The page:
With a February house guest, we were daunted to brave the traffic on Tamiami Trail and long waits for tables in restaurants so full, they don’t need to accept reservations. The challenge was writ large: to find seclusion and enjoyment in this slice of (finally red tide-free) paradise when about 90,000 snowbirds have come to roost. Here’s what we discovered during our mini staycation.
Get off the beach and into a boat. Yup, just you, your closest friends and some of the most beautiful waters on the U.S. shoreline. Avoid the world-famous beaches in season where it takes a wizard to find a parking spot and you can hardly see the sand between bumper-to-bumper umbrellas. Although the intracoastal can sometimes boast as many vessels as the Trail, there are hidden spots to be discovered that are not accessible by car or foot. Here are three ringers:
- Midnight Pass between Siesta Key and Casey Key was once an open inlet for boat traffic. With the shifting currents (and efforts of neighboring property owners confronted with beach erosion), the waterway was filled with sand, creating a remote land bridge accessible by boat. Only a few miles away, Siesta, Nokomis and Venice beaches are bursting at the seams. Not here. Midnight Pass Beach is a tropical oasis with room to shore only about 10 boats and a sprinkling of kayaks on the intracoastal side.
A short walk to the Gulf and you’ve found the most pristine, quiet beach in the County. There’s no snack bar in this private utopia. Bring your own nibbles and libations and let the sun and relaxation soak in. Keep your eye out for celebrities — you might bump into Stephen King walking his dog. You guessed it: He’s one of the property owners who lives adjacent to Midnight Pass.
Where to find your day boat? CB’s Saltwater Outfitters and Siesta Key Marina have a full selection of rentals. A pontoon boat is a popular choice for lazy rides on the intracoastal. If you don’t have a valid boating license or just want to kick up your feet and enjoy the ride, rent a boat AND request a licensed captain to take the helm.
- Sandbars emerge at low tide. Find one and you own it … at least until high tide surges. They’re great to approach by sailboat. Many sandbars can be found near Sarasota Bay inlets, especially to the east where the channel meets the Gulf. Sandbars host a plethora of sea life hoisted from the sea floor for your discovery – live mollusks, sand dollars, starfish. Wander and wonder at the natural beauty of your private, albeit temporary, island.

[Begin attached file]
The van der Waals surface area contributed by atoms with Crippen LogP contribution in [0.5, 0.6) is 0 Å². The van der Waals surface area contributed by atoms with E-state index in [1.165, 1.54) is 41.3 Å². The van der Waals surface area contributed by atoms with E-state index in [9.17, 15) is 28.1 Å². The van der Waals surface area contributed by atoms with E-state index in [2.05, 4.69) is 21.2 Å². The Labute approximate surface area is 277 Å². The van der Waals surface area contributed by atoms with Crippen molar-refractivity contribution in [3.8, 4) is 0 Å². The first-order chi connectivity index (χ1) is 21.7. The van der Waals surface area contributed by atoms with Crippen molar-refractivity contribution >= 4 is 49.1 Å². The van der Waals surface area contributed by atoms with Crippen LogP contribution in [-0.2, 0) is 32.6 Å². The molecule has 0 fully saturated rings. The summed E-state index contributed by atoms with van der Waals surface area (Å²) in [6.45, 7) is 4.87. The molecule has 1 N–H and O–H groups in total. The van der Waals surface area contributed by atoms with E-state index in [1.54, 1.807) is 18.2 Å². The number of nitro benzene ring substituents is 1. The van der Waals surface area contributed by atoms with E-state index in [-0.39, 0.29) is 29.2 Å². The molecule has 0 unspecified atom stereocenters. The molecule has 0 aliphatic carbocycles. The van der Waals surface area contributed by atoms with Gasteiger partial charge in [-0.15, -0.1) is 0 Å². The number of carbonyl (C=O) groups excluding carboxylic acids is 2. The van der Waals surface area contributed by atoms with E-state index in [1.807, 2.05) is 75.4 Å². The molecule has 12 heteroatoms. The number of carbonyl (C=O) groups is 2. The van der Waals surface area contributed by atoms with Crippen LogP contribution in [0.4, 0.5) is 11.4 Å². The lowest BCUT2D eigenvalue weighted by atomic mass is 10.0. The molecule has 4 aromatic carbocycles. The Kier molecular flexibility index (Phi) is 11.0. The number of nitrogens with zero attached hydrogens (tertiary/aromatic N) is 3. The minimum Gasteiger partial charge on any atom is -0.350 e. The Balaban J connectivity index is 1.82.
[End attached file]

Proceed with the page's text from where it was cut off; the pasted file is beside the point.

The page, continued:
Plan a late afternoon sandbar adventure to see the sun sink into the Gulf as your island slips underneath the waters. You’ll be only a few miles from Siesta Key, one of Florida’s sunset hotspots. Take in an unimpeded view of a Gulf Coast sunset from the water — it’s a near-religious experience. Without ever seeing the sun go down over the Gulf, perhaps Emily Dickinson described it best in her poem Sunset, “A sloop of amber slips away upon an ether sea, and wrecks in peace a purple tar, the son of ecstasy.”
- Fishing Charters will whisk you out into the great blue, beyond the water traffic of Sarasota Bay and the intracoastal. Although red snapper season doesn’t start until June, there are plenty of 20+-inch red grouper to be caught year ‘round. Game fish, too. Captain Charlie has local knowledge to catch the baitfish and the keepers! Keep your eyes peeled for dolphins at play and the occasional loggerhead turtle sighting.
Reap the rewards of your sunny day on the water. A sprinkle of seasoning, a little few minutes on the grill and voilà! Your fish dinner is served. You won’t get a fresher catch of the day at a local restaurant. No fish in the box? Nothing beats a cheeseburger in paradise. Whatever your choice, eat in to avoid the hour-and-a-half wait we experienced this February at a Sarasota-area seafood restaurant.